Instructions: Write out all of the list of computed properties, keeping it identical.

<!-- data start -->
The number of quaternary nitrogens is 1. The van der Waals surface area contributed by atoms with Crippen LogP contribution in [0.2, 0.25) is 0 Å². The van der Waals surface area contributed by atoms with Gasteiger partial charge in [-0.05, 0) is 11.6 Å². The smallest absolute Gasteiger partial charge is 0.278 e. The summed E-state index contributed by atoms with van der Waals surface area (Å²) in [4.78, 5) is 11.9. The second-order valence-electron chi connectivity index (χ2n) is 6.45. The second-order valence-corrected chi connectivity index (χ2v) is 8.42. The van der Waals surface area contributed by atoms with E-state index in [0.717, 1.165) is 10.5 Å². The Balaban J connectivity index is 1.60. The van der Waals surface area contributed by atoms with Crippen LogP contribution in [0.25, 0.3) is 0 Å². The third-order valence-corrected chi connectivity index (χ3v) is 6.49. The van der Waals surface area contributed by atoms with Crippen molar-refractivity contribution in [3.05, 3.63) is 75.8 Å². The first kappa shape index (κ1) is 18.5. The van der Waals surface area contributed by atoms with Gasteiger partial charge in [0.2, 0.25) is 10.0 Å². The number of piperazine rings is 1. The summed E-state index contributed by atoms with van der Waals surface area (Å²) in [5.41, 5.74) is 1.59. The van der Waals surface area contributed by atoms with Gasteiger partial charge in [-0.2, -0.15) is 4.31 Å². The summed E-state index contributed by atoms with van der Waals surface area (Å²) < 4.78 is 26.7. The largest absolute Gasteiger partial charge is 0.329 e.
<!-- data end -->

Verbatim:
The number of quaternary nitrogens is 1. The van der Waals surface area contributed by atoms with Crippen LogP contribution in [0.2, 0.25) is 0 Å². The van der Waals surface area contributed by atoms with Gasteiger partial charge in [-0.05, 0) is 11.6 Å². The smallest absolute Gasteiger partial charge is 0.278 e. The summed E-state index contributed by atoms with van der Waals surface area (Å²) in [4.78, 5) is 11.9. The second-order valence-electron chi connectivity index (χ2n) is 6.45. The second-order valence-corrected chi connectivity index (χ2v) is 8.42. The van der Waals surface area contributed by atoms with E-state index in [0.717, 1.165) is 10.5 Å². The Balaban J connectivity index is 1.60. The van der Waals surface area contributed by atoms with Crippen LogP contribution in [0.25, 0.3) is 0 Å². The third-order valence-corrected chi connectivity index (χ3v) is 6.49. The van der Waals surface area contributed by atoms with Crippen molar-refractivity contribution in [3.05, 3.63) is 75.8 Å². The first kappa shape index (κ1) is 18.5. The van der Waals surface area contributed by atoms with Gasteiger partial charge in [0.2, 0.25) is 10.0 Å². The number of piperazine rings is 1. The summed E-state index contributed by atoms with van der Waals surface area (Å²) in [5.41, 5.74) is 1.59. The van der Waals surface area contributed by atoms with Gasteiger partial charge in [-0.2, -0.15) is 4.31 Å². The summed E-state index contributed by atoms with van der Waals surface area (Å²) < 4.78 is 26.7. The largest absolute Gasteiger partial charge is 0.329 e.